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Does Mark Trumbo change the game in Seattle?

The Mariners made a move to acquire more power -- but is the acquisition of Mark Trumbo really a smart move for a team that already features loads of corner outfielders?

Mark J. Rebilas-USA TODAY Sports
It seems as if once Jack Zduriencik gets an idea in his head, he goes for it full-bore. First, it was instituting a phenomenal defensive outfield in Seattle, despite an obvious offensive decrease. Lately, his cause has been power: notably hitters who can add enough power to his Mariners lineup to pierce the marine layer at SafeCo Field. After starting the season a bit worse than they would have liked -- five games under .500 and fourth place in the AL West -- you can see why the team may want to make a change.

And so, they have. The Mariners acquired slugging outfielder* Mark Trumbo and pitcher Vidal Nuno from the Arizona Diamondbacks in exchange for catcher Welington Castillo, reliever Dominic Leone, and two prospects: Gabriel Guerrero and Jack Reinheimer. Of all the six players in this deal, Trumbo is both the biggest name and the most important part of the trade.

* - He's sort of an outfielder. At least in name. We'll get to this later.

Weird, right? I mean, the Mariners are a team who has actively sought out too many corner outfield / first base / designated hitter types over the past few seasons. Corey Hart, Kendrys Morales, Logan Morrison, Nelson Cruz, etc. Now that the team is scuffling -- it's time to double-down on another corner guy in Trumbo?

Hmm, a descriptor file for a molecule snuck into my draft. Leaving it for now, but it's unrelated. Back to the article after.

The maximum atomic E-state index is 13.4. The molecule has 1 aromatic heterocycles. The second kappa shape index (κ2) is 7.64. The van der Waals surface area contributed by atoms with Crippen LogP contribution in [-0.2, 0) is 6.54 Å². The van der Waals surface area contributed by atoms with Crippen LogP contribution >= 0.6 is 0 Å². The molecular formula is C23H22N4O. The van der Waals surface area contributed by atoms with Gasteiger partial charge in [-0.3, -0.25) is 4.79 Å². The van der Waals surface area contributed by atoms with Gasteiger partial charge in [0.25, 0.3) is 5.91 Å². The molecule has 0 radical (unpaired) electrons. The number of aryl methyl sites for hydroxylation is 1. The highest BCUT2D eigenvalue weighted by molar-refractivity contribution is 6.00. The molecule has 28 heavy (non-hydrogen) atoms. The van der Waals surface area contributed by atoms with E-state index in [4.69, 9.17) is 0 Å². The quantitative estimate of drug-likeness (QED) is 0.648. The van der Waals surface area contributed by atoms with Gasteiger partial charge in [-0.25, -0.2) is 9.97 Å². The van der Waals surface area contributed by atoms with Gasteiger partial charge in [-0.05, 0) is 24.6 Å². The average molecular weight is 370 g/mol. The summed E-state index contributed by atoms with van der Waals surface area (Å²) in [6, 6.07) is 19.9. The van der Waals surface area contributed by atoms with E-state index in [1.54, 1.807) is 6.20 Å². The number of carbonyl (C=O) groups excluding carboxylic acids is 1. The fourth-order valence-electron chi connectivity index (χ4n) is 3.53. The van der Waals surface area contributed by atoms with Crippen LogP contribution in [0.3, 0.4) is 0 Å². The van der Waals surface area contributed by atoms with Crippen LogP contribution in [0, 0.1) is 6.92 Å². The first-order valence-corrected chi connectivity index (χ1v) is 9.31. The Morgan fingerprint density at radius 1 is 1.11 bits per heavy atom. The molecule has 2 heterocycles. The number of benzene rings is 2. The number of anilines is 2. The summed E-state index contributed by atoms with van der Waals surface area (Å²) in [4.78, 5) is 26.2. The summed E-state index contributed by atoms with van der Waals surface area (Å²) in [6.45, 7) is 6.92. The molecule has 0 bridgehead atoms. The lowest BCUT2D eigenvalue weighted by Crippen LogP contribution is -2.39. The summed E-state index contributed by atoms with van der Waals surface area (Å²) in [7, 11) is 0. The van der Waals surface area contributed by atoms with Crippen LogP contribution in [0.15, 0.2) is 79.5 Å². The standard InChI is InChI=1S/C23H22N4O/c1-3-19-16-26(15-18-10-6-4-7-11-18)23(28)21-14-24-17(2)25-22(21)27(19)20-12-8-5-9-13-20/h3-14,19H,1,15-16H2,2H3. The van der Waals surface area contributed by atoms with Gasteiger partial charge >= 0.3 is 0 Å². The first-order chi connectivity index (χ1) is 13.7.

Yeah, sure. Why not? The problem that it seems the Mariners are trying to solve here is getting better overall production out of left field. Currently, that position is being manned by a platoon of Dustin Ackley and Rickie Weeks, which is the least scary two-headed monster I've ever heard of. According to FanGraphs' wRC+ (a great way to account for a hitter's overall offensive performance) Ackley has performed 43% worse than league average (57 wRC+), while Weeks has performed 41% worse than league average (59 wRC+). Save Willie Bloomquist and Chris Taylor -- both shortstops -- they've been the team's worst two hitters. And they're being platooned, getting almost every possible advantage!

Of course, it's been only about a third of a season, and we're still in that tricky small sample size range ... but while neither player is projected to be this bad going forward, it's not like either is a guy who's expected to turn it around in a big way. Weeks' big power bounce from last year looks like one of the dead-cat variety, and Ackley has yet to turn in a single full season of league-average offensive performance. The saving grace of these two players could have been their outfield defense -- but Weeks' conversion hasn't been amazing, and Ackley has yet to emerge as the plus defensive outfielder many thought he could eventually be.

So if your team is already kind of punting defense in the corner to some extent, doesn't it make sense at least to bring in a guy who can hit while you do it? Oh yeah, Mark Trumbo is a legitimately terrible defensive outfielder. Pick a metric, any metric. DRS, UZR, eye test -- they all say the same sort of thing. Mark Trumbo has a tendency to cost his teams between half a win and a win and a half in the outfield each year.

But Trumbo can hit. This year, he's hitting for a .299 on-base percentage (which is bad), but a .506 slugging percentage (which is pretty darn good!). Most of the time, sabermetric folks put OBP on a pedestal above almost all other offensive stats, but if you're able to hit consistently for that much power, you can absolutely get away with a sub-.300 OBP. In Arizona this year, Trumbo's posted a 115 wRC+ -- nothing groundbreaking -- but substantially better than most members of the Mariners. And that number is adjusted to account for the difference between pitcher-friendly SafeCo and hitter-friendly Chase Field.